|Publication number||US4437130 A|
|Application number||US 06/332,082|
|Publication date||Mar 13, 1984|
|Filing date||Dec 18, 1981|
|Priority date||Dec 18, 1981|
|Publication number||06332082, 332082, US 4437130 A, US 4437130A, US-A-4437130, US4437130 A, US4437130A|
|Inventors||John B. Hennessy, Derek Lane|
|Original Assignee||Hennessy John Brian, Derek Lane|
|Export Citation||BiBTeX, EndNote, RefMan|
|Referenced by (17), Classifications (6), Legal Events (4)|
|External Links: USPTO, USPTO Assignment, Espacenet|
Currently, a popular recording medium is the eight track cartridge wherein an entire medley of songs or tunes are played in a prescribed order for an extended period of entertainment for the home or automobile. However, a particular eight track cartridge is ordinarily composed of renditions of a single artist or musical group, and one may often have to listen to a number of lesser renditions in order to hear a particular number that he or she particularly favors. Often, there are no more then one or two renditions on a single tape which are of particular interest and it is necessary to suffer through unwanted music to hear what one wants to hear. Smaller cassettes having a single musical number recorded thereon are also available but this usually requires frequent replacement of cassettes in order to enjoy a continuous period of musical enjoyment.
It is an object of this invention to provide an adapter for an eight track playback machine which will enable the selection of any one of a number of individual renditions.
It is a further object of this invention to provide an adapter for an eight track playback machine which enables greater flexibility of programs selection.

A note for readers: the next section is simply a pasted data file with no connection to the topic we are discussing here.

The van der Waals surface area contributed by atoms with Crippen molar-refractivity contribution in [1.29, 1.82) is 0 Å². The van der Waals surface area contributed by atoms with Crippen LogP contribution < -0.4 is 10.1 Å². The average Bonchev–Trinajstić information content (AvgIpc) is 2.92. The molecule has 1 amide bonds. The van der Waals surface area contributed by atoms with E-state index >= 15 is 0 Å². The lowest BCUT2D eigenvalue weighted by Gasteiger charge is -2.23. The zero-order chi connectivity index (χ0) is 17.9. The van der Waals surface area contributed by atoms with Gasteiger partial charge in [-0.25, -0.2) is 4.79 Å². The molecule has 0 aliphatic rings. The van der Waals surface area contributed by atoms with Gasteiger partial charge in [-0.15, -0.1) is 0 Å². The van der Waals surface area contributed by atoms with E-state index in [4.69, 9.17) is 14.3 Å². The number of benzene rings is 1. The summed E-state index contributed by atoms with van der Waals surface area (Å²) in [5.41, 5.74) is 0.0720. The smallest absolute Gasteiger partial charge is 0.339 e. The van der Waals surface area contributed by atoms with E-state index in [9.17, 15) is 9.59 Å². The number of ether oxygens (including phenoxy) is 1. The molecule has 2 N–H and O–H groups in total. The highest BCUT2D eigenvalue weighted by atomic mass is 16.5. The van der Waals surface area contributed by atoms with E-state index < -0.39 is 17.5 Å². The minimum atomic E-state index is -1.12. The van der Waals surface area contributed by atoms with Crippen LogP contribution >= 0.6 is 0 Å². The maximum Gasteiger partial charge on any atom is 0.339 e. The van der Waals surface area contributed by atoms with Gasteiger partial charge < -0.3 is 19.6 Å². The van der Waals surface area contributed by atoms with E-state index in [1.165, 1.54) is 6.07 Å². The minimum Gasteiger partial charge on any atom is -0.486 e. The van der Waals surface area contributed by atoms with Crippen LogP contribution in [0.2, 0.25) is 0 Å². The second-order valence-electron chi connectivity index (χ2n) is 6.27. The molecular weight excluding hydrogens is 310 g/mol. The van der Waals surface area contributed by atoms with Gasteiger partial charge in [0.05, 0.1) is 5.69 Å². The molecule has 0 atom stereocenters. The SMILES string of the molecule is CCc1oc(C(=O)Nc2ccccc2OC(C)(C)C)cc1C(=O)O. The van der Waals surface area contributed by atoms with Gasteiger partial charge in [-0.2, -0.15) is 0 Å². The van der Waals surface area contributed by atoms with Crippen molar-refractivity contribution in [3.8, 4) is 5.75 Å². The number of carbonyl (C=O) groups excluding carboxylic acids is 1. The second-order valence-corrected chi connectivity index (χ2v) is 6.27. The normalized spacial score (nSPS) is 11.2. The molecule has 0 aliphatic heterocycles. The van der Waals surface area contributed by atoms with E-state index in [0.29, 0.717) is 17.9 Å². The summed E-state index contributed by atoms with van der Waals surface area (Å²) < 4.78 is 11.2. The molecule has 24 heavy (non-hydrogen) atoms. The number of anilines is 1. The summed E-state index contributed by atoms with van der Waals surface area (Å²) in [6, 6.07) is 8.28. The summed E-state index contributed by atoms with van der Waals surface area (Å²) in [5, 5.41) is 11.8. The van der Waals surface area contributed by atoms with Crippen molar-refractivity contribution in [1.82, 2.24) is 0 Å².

Other objects and advantages of this invention will become apparent from the description to follow, particulary when read in conjunction with the accompanying drawings.
In carrying out this invention, I provide an eight track adapter having a flat extension which is adapted to be received into a conventional eight track playback machine and which has a transfer roller to engage the conventional capstan of the playback machine. An integral cassette housing contains a vertical array of cassette receivers, each to receive a pair of cassettes disposed at an angle. Each receiver is pivotally mounted so that a receiver at a selected level can be pivoted to bring one of its two cassettes into engagement with the capstan which is driven by motion transmission chain for the transfer roller and into operative association a playback head. Two playback heads are provided on a carrier, one for each of two cassettes, and the carrier may be raised or lowered selectively in opposition to a selected one of the bank of cassettes.
In the drawings:
FIG. 1 is a view in perspective showing an eight track machine with the adapter and cassette cartridges of this invention; and
FIG. 2 is a vertical section of the adapter in place for operation;
FIG. 3 is a view in perspective of the adapter partially broken away to show the internal components;
FIG. 4 is a horizontal section view of the adapter;
FIG. 5 is plan view, with cover removed, of a tape cartridge forming a feature of this invention; and
FIGS. 6 and 7 are somewhat schematic views, in perspective showing the cartridge tape travel.